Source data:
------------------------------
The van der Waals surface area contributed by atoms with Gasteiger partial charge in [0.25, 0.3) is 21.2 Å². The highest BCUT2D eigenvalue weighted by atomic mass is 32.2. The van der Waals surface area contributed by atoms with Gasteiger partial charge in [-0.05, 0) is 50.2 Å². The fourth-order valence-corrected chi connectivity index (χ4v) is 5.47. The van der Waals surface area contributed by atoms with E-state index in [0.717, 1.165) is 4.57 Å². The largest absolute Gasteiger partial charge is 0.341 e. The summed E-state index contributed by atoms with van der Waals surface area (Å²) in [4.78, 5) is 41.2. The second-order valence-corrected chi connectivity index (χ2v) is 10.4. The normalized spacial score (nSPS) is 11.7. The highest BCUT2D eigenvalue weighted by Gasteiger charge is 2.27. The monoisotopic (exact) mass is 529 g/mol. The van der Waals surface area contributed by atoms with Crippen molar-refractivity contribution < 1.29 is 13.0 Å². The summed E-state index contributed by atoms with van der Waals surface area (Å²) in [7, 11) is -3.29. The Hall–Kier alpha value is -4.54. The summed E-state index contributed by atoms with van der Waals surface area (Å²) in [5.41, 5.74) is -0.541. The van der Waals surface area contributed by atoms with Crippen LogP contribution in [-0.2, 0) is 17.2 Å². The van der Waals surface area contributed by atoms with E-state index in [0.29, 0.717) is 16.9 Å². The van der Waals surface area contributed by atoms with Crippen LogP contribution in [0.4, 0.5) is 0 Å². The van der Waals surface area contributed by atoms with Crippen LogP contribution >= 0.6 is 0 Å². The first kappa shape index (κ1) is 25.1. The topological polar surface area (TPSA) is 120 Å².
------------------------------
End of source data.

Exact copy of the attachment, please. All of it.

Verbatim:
The van der Waals surface area contributed by atoms with Gasteiger partial charge in [0.25, 0.3) is 21.2 Å². The highest BCUT2D eigenvalue weighted by atomic mass is 32.2. The van der Waals surface area contributed by atoms with Gasteiger partial charge in [-0.05, 0) is 50.2 Å². The fourth-order valence-corrected chi connectivity index (χ4v) is 5.47. The van der Waals surface area contributed by atoms with E-state index in [0.717, 1.165) is 4.57 Å². The largest absolute Gasteiger partial charge is 0.341 e. The summed E-state index contributed by atoms with van der Waals surface area (Å²) in [4.78, 5) is 41.2. The second-order valence-corrected chi connectivity index (χ2v) is 10.4. The normalized spacial score (nSPS) is 11.7. The highest BCUT2D eigenvalue weighted by Gasteiger charge is 2.27. The monoisotopic (exact) mass is 529 g/mol. The van der Waals surface area contributed by atoms with Crippen molar-refractivity contribution < 1.29 is 13.0 Å². The summed E-state index contributed by atoms with van der Waals surface area (Å²) in [7, 11) is -3.29. The Hall–Kier alpha value is -4.54. The summed E-state index contributed by atoms with van der Waals surface area (Å²) in [5.41, 5.74) is -0.541. The van der Waals surface area contributed by atoms with Crippen LogP contribution in [-0.2, 0) is 17.2 Å². The van der Waals surface area contributed by atoms with E-state index in [0.29, 0.717) is 16.9 Å². The van der Waals surface area contributed by atoms with Crippen LogP contribution in [0.4, 0.5) is 0 Å². The van der Waals surface area contributed by atoms with Crippen LogP contribution >= 0.6 is 0 Å². The first kappa shape index (κ1) is 25.1. The topological polar surface area (TPSA) is 120 Å².